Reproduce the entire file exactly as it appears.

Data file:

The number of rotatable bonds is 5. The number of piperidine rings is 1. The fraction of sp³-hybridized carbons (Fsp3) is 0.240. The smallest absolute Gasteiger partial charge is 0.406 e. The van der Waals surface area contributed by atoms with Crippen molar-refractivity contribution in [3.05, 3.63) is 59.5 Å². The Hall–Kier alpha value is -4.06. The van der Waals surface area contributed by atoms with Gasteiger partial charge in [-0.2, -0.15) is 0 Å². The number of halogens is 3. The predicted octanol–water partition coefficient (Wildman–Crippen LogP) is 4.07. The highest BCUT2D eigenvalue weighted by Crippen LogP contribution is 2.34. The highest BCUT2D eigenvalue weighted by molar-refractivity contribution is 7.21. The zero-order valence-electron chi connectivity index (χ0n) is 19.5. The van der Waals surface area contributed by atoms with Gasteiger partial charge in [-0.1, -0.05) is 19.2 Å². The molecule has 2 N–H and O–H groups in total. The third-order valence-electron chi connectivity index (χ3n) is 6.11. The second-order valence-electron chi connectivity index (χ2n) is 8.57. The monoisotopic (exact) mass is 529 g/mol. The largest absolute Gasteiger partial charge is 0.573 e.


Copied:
The number of rotatable bonds is 5. The number of piperidine rings is 1. The fraction of sp³-hybridized carbons (Fsp3) is 0.240. The smallest absolute Gasteiger partial charge is 0.406 e. The van der Waals surface area contributed by atoms with Crippen molar-refractivity contribution in [3.05, 3.63) is 59.5 Å². The Hall–Kier alpha value is -4.06. The van der Waals surface area contributed by atoms with Gasteiger partial charge in [-0.2, -0.15) is 0 Å². The number of halogens is 3. The predicted octanol–water partition coefficient (Wildman–Crippen LogP) is 4.07. The highest BCUT2D eigenvalue weighted by Crippen LogP contribution is 2.34. The highest BCUT2D eigenvalue weighted by molar-refractivity contribution is 7.21. The zero-order valence-electron chi connectivity index (χ0n) is 19.5. The van der Waals surface area contributed by atoms with Gasteiger partial charge in [-0.1, -0.05) is 19.2 Å². The molecule has 2 N–H and O–H groups in total. The third-order valence-electron chi connectivity index (χ3n) is 6.11. The second-order valence-electron chi connectivity index (χ2n) is 8.57. The monoisotopic (exact) mass is 529 g/mol. The largest absolute Gasteiger partial charge is 0.573 e.